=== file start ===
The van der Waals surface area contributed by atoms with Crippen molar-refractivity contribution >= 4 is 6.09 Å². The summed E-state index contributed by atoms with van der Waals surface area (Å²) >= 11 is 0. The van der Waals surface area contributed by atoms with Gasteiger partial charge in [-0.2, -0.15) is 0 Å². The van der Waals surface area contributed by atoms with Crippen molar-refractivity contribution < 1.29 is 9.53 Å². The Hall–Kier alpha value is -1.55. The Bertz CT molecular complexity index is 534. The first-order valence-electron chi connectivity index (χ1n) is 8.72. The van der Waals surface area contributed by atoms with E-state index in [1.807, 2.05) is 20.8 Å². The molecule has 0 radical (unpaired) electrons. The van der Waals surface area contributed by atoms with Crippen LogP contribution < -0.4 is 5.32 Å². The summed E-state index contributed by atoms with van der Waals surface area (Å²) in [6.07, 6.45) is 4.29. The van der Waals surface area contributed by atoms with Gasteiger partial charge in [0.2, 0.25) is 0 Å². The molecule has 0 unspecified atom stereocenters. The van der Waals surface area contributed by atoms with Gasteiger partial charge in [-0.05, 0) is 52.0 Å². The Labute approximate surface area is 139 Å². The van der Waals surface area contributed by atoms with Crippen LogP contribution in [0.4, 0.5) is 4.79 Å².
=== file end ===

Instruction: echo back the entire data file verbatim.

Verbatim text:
The van der Waals surface area contributed by atoms with Crippen molar-refractivity contribution >= 4 is 6.09 Å². The summed E-state index contributed by atoms with van der Waals surface area (Å²) >= 11 is 0. The van der Waals surface area contributed by atoms with Gasteiger partial charge in [-0.2, -0.15) is 0 Å². The van der Waals surface area contributed by atoms with Crippen molar-refractivity contribution < 1.29 is 9.53 Å². The Hall–Kier alpha value is -1.55. The Bertz CT molecular complexity index is 534. The first-order valence-electron chi connectivity index (χ1n) is 8.72. The van der Waals surface area contributed by atoms with E-state index in [1.807, 2.05) is 20.8 Å². The molecule has 0 radical (unpaired) electrons. The van der Waals surface area contributed by atoms with Crippen LogP contribution < -0.4 is 5.32 Å². The summed E-state index contributed by atoms with van der Waals surface area (Å²) in [6.07, 6.45) is 4.29. The van der Waals surface area contributed by atoms with Gasteiger partial charge in [0.2, 0.25) is 0 Å². The molecule has 0 unspecified atom stereocenters. The van der Waals surface area contributed by atoms with Gasteiger partial charge in [-0.05, 0) is 52.0 Å². The Labute approximate surface area is 139 Å². The van der Waals surface area contributed by atoms with Crippen LogP contribution in [0.4, 0.5) is 4.79 Å².